By Bill Parry
For years residents on 38th Street in Astoria have been complaining of unsafe conditions at Sean’s Place playground due to broken bottles, drug paraphernalia and used condoms left by overnight trespassers. After “intense discussions” with elected officials, the Parks Department has begun locking the gate each night at 9 p.m. and returning to open the playground before 6 a.m.
“As early as 2012, this place has been a nightime hangout where needles, beer bottles, condoms and other remnants were left behind for children to find in the morning,” City Councilman Costa Constantinides (D-Astoria) said. “Locking the gates will alleviate many of these safety concerns. This policy will greatly improve the park-going experience for families and benefit our neighborhood’s vital green space.”
Brian McCoy has been bringing his two children to the playground for the last six years and has seen one child recently pick up a crack pipe.
“Children like to explore nooks and crannies and if they see a pipe, they’ll put it in their mouth,” he said. “If they see a condom, they think it’s a balloon and put it in their mouth. Now the Parks Department is giving parents piece of mind and their children have a safe environment to play.”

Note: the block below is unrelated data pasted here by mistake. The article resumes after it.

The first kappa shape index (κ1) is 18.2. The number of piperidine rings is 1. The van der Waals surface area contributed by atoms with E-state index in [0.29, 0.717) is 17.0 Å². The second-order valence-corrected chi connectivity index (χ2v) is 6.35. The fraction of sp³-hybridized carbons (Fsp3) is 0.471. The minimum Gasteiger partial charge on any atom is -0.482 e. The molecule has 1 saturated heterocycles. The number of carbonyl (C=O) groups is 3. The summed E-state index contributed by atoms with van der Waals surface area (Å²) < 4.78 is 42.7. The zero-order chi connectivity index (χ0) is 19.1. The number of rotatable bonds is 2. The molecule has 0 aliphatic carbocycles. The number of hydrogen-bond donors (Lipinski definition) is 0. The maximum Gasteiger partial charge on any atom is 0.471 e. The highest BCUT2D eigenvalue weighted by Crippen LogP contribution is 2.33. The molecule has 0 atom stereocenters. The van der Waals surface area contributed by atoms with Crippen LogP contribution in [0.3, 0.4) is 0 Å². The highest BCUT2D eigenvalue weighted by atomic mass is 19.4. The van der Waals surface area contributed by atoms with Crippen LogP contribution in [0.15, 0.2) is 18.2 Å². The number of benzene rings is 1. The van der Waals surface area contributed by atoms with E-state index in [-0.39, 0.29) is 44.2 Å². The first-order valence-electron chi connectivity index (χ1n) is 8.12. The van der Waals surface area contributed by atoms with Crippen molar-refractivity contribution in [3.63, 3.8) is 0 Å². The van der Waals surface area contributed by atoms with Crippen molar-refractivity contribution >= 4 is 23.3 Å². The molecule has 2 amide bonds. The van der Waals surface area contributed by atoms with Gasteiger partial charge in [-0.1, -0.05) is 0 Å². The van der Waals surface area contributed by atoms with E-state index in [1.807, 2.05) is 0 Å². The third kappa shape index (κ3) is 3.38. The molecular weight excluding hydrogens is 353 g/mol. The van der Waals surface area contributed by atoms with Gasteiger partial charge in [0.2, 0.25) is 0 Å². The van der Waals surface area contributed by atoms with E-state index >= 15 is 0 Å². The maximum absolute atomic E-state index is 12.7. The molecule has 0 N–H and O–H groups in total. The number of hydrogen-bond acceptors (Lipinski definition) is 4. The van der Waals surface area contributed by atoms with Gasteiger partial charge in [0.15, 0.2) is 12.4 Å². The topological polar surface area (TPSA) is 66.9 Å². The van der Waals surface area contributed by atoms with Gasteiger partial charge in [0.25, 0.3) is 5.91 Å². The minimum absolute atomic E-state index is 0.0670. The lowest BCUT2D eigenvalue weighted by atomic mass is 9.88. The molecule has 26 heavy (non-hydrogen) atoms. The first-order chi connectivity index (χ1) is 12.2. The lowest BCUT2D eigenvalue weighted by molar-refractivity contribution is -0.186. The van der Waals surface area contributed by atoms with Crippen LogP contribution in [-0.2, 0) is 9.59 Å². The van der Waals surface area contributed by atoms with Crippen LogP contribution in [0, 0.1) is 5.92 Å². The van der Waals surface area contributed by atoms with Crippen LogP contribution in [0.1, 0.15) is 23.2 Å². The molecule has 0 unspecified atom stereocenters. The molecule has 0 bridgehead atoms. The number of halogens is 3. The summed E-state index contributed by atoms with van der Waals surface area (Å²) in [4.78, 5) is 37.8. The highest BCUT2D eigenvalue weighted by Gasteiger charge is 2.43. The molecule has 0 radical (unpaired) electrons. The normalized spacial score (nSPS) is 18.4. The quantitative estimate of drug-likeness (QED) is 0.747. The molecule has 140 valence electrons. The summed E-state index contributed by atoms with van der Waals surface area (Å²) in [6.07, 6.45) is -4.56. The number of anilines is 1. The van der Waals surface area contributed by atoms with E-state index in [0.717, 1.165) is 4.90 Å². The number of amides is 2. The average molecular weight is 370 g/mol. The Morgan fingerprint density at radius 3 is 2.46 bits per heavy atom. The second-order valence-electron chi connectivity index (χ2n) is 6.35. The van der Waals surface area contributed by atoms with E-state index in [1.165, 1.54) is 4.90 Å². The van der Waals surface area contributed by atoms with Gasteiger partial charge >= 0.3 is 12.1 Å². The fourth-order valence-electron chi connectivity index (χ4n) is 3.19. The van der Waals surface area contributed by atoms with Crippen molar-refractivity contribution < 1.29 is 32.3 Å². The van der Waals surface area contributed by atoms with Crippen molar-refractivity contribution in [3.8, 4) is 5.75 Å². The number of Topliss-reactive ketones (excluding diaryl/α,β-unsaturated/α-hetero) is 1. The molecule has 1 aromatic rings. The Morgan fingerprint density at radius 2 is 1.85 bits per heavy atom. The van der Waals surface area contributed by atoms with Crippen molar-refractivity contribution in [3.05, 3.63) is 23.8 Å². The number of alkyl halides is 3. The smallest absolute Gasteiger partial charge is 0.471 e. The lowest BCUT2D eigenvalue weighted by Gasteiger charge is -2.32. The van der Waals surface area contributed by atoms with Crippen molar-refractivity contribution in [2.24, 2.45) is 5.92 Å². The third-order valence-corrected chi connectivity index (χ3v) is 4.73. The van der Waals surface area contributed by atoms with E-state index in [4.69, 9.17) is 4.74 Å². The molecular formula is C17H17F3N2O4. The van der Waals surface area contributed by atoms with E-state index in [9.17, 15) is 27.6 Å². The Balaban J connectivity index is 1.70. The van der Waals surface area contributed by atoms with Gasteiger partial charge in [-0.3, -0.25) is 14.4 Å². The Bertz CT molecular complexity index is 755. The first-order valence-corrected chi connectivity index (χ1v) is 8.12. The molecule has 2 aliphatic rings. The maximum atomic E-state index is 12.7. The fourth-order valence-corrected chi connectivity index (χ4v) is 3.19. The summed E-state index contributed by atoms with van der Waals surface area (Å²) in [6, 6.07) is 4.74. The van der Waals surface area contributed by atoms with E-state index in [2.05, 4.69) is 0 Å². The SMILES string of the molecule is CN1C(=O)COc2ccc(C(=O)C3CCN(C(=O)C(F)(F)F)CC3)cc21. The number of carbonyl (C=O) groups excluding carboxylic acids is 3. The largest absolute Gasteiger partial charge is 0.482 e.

Assemblywoman Aravella Simotas (D-Astoria) said the locked gates will make the playground safer for children and the surrounding neighborhood.
“If our parks are allowed to become overnight spots for illegal drug use and drinking, law-abiding residents and their children are faced with ugly detritus of those activities in the morning,” she said.
Despite the 114th Precinct sending patrols, the issues persisted so Parks Enforcement Patrol officers began locking the six-foot iron gate each night beginning April 27.
“Our parks are for kids not for derelicts to hang out after hours,” state Sen. Michael Gianaris (D-Astoria) said. “If you make it harder to get into they find another place to go.”
The playground on 38th Street between Broadway and 31st Street, is named for slain rookie NYPD Police Officer Sean McDonald, who was born in Ireland and moved to Astoria as a child. He graduated from Most Precuious Blood Catholic School and joined the force in the early 90s.
On March 15, 1994, Officer McDonald was standing guard at a condemned building in the Bronx when he was told of a disturbance at a nearby tailor shop. He investigated the situation and disrupted a robbery in progress but while handcuffing the perpetrator he was shot and killed. The following year, city officials and community leaders gathered to rename the playground Sean’s Place..
“Officer Sean McDonald served his community with dedication and sadly made the ultimate sacrifice,” Constantinides said. “To commemorate his sacrifice, our neighborhood dedicated Sean’s Place Playground in his memory. Maintaining this green space clean and making it safe for all families continues to honor Officer McDonald and his family.”
Reach reporter Bill Parry by e-mail at bparr